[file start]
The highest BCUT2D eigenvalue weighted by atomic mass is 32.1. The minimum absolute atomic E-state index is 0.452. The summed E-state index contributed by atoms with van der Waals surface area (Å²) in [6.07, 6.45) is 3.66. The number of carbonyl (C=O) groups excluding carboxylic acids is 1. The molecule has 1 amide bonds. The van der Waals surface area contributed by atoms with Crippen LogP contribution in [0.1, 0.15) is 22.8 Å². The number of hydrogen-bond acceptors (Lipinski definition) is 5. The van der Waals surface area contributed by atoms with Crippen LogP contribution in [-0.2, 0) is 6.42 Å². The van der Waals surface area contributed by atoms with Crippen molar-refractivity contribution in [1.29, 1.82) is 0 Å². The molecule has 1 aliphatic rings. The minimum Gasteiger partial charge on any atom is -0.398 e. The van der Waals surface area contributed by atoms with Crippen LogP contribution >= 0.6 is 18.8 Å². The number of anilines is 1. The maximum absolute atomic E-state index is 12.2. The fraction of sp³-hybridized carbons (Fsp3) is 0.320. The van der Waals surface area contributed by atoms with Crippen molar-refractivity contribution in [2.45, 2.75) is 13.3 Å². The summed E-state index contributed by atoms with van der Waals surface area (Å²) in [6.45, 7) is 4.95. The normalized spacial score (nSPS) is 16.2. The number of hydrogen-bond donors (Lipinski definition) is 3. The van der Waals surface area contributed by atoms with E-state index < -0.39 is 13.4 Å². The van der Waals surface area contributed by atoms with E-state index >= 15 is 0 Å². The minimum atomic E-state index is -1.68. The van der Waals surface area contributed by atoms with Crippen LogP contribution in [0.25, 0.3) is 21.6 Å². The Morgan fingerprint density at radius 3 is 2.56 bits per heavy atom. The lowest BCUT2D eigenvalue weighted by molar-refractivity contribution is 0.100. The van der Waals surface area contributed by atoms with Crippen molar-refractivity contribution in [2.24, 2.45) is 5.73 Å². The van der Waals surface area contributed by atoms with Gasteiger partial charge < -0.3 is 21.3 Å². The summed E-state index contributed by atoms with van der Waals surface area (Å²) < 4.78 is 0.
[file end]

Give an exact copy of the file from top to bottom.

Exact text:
The highest BCUT2D eigenvalue weighted by atomic mass is 32.1. The minimum absolute atomic E-state index is 0.452. The summed E-state index contributed by atoms with van der Waals surface area (Å²) in [6.07, 6.45) is 3.66. The number of carbonyl (C=O) groups excluding carboxylic acids is 1. The molecule has 1 amide bonds. The van der Waals surface area contributed by atoms with Crippen LogP contribution in [0.1, 0.15) is 22.8 Å². The number of hydrogen-bond acceptors (Lipinski definition) is 5. The van der Waals surface area contributed by atoms with Crippen LogP contribution in [-0.2, 0) is 6.42 Å². The van der Waals surface area contributed by atoms with Crippen molar-refractivity contribution in [1.29, 1.82) is 0 Å². The molecule has 1 aliphatic rings. The minimum Gasteiger partial charge on any atom is -0.398 e. The van der Waals surface area contributed by atoms with Crippen LogP contribution >= 0.6 is 18.8 Å². The number of anilines is 1. The maximum absolute atomic E-state index is 12.2. The fraction of sp³-hybridized carbons (Fsp3) is 0.320. The van der Waals surface area contributed by atoms with Crippen molar-refractivity contribution in [2.45, 2.75) is 13.3 Å². The summed E-state index contributed by atoms with van der Waals surface area (Å²) in [6.45, 7) is 4.95. The normalized spacial score (nSPS) is 16.2. The number of hydrogen-bond donors (Lipinski definition) is 3. The van der Waals surface area contributed by atoms with E-state index < -0.39 is 13.4 Å². The van der Waals surface area contributed by atoms with E-state index >= 15 is 0 Å². The minimum atomic E-state index is -1.68. The van der Waals surface area contributed by atoms with Crippen LogP contribution in [0.25, 0.3) is 21.6 Å². The Morgan fingerprint density at radius 3 is 2.56 bits per heavy atom. The lowest BCUT2D eigenvalue weighted by molar-refractivity contribution is 0.100. The van der Waals surface area contributed by atoms with Crippen molar-refractivity contribution in [2.24, 2.45) is 5.73 Å². The van der Waals surface area contributed by atoms with Gasteiger partial charge < -0.3 is 21.3 Å². The summed E-state index contributed by atoms with van der Waals surface area (Å²) < 4.78 is 0.